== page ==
Our order didn't ship from Wizards of the Coast until yesterday, making the release of Keep on the Shadowfell a precarious one for us. We snagged just enough copies from distribution and hopefully we didn't lose any sales. We ran out last night, but nobody asked for a copy after that. Our regular order arrived a couple hours ago. This problem came about because I ordered very early. Keep on the Shadowfell got lumped in with Star Wars releases originally scheduled the same day. When the Star Wars stuff got bumped, so did my KotS order.
My 4th editon order is big enough for WOTC to ship it via freight, rather than UPS. A big tactor trailer will pull up and offload a pallet of D&D 4 books. The positive side of that is that freight orders are a bit more unpredictable, so they're delivered earlier than a UPS order. This is especially good, because the book stores are already breaking street date on Keep on the Shadowfell, so every extra day is more sales. Of course, the down side is the unpredictability of freight. The freight company may promise a lift gate, to get that pallet off the truck, but when they arrive without one, are you going to tell them to come back in a few days and not delivery your thousands of dollars in product or are you going to roll up your sleeves and start with the heavy lifting?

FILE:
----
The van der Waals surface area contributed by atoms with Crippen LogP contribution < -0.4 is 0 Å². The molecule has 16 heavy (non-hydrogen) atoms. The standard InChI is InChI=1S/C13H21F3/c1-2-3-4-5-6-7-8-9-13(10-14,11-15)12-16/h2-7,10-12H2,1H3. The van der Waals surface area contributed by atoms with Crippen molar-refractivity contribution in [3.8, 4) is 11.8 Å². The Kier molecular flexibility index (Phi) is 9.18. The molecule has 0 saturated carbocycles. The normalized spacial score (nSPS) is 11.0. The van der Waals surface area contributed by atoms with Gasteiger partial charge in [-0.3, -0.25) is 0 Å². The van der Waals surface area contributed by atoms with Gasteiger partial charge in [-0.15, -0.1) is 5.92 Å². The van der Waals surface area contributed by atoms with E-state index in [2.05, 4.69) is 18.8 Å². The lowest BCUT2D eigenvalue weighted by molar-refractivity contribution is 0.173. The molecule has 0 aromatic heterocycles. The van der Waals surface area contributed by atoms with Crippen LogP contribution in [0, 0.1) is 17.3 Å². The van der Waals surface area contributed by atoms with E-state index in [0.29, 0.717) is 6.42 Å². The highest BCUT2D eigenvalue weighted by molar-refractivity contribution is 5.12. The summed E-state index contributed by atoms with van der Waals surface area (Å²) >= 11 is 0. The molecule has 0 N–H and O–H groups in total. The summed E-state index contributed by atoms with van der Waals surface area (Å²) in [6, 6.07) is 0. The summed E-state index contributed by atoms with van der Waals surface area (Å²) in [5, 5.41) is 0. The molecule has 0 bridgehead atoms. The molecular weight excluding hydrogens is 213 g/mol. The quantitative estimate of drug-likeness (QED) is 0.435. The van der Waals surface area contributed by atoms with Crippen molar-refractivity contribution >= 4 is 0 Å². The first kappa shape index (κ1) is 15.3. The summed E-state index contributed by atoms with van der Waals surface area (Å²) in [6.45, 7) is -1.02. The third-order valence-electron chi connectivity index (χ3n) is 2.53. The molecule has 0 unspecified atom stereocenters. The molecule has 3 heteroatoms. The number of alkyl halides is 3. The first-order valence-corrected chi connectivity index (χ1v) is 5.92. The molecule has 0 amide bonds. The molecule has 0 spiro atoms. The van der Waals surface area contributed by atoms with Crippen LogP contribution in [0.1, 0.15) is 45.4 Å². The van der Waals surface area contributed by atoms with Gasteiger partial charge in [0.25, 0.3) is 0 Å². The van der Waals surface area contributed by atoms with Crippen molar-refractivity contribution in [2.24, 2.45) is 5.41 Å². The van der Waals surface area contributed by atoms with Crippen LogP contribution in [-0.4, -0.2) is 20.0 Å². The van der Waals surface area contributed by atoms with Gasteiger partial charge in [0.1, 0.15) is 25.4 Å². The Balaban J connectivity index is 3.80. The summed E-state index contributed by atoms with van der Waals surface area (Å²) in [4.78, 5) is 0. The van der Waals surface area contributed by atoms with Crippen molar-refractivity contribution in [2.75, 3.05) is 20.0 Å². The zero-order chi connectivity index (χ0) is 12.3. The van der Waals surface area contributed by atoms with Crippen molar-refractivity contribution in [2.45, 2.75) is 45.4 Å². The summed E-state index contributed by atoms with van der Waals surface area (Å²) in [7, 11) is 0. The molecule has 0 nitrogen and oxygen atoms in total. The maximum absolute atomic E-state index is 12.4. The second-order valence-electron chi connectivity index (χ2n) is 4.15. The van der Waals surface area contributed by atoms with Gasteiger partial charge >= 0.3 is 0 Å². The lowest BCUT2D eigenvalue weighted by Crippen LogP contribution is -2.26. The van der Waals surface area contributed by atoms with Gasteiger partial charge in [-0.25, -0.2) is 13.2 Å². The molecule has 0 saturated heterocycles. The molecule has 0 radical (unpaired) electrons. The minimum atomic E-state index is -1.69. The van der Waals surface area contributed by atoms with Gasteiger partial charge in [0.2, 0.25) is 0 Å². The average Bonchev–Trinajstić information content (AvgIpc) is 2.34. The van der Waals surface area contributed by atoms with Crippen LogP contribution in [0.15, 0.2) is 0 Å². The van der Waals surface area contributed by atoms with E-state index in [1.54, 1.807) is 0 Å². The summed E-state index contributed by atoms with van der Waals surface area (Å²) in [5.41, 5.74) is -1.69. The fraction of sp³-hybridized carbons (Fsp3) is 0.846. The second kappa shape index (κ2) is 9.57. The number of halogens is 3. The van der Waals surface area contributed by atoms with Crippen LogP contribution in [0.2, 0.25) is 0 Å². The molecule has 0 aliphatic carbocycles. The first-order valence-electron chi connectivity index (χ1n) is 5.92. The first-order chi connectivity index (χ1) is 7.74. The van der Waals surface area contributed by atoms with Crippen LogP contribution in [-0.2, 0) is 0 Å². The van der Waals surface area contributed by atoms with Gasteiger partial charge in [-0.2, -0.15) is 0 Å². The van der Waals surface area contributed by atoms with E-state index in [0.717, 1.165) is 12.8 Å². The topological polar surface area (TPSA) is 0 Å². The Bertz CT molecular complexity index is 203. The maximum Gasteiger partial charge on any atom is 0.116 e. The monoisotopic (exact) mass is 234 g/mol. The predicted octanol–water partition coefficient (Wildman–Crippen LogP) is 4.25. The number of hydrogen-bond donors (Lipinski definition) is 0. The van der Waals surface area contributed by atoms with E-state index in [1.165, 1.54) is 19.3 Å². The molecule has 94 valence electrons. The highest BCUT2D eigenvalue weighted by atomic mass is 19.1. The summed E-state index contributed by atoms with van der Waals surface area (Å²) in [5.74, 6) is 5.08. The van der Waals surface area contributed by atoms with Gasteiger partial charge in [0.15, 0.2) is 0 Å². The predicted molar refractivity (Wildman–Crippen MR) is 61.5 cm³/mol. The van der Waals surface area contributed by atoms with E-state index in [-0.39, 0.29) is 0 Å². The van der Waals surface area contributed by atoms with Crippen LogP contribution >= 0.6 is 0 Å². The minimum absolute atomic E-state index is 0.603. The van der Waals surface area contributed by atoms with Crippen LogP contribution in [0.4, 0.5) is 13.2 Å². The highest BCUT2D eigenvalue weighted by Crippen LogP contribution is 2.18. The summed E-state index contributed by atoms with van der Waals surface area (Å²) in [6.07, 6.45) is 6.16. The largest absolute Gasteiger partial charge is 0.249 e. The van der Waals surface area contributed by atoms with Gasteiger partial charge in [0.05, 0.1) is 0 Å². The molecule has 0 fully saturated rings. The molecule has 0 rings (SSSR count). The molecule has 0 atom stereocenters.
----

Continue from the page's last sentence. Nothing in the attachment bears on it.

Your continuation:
My backup plan is still my book distributor, but with pre-orders in the many dozens, the book distributor order would likely last only a few hours before being depleted, and that's not even covering all the pre-orders. It's sad that I need a backup plan, and there is definitely a cost associated with the plan, but street dates are the real problem here.
Mass market cannot handle street dates. They are just not capable of that level of granular planning. Mass market gets many pallets of stuff in their stores every day and this stuff need to go out on the floor immediately. There's limited space and it's all about staging product for flooring, not storing it because some podunk publisher says you can't sell it until Tuesday. In the game industry, everyone is podunk to the likes of Target or Barnes and Noble, and although D&D 4 might be an exceptionally big release, most stores probably barely notice a Yu-Gi-Oh or role-playing release, let alone care about their street dates. The solution is to eliminate street. There is no middle ground, no "soft" dates or soft releases, just get rid of the street dates and all these problems disappear. Of course, I say that with the luxury of no local competition to scoop me on new releases.